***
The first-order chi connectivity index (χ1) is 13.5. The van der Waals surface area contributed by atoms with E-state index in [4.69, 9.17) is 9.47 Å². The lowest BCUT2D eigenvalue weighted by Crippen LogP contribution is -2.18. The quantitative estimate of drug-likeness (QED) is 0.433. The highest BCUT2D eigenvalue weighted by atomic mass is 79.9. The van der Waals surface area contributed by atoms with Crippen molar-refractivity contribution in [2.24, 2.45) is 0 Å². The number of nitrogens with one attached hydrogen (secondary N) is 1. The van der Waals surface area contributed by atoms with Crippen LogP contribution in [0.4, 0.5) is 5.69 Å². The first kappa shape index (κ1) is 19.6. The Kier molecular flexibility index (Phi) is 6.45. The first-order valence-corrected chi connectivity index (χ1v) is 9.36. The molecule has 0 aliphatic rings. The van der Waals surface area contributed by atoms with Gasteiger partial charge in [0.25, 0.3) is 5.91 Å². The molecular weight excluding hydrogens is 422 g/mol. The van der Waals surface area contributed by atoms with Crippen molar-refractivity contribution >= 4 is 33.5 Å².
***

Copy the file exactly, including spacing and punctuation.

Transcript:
The first-order chi connectivity index (χ1) is 13.5. The van der Waals surface area contributed by atoms with E-state index in [4.69, 9.17) is 9.47 Å². The lowest BCUT2D eigenvalue weighted by Crippen LogP contribution is -2.18. The quantitative estimate of drug-likeness (QED) is 0.433. The highest BCUT2D eigenvalue weighted by atomic mass is 79.9. The van der Waals surface area contributed by atoms with Crippen molar-refractivity contribution in [2.24, 2.45) is 0 Å². The number of nitrogens with one attached hydrogen (secondary N) is 1. The van der Waals surface area contributed by atoms with Crippen LogP contribution in [0.4, 0.5) is 5.69 Å². The first kappa shape index (κ1) is 19.6. The Kier molecular flexibility index (Phi) is 6.45. The first-order valence-corrected chi connectivity index (χ1v) is 9.36. The molecule has 0 aliphatic rings. The van der Waals surface area contributed by atoms with Gasteiger partial charge in [0.25, 0.3) is 5.91 Å². The molecular weight excluding hydrogens is 422 g/mol. The van der Waals surface area contributed by atoms with Crippen molar-refractivity contribution >= 4 is 33.5 Å².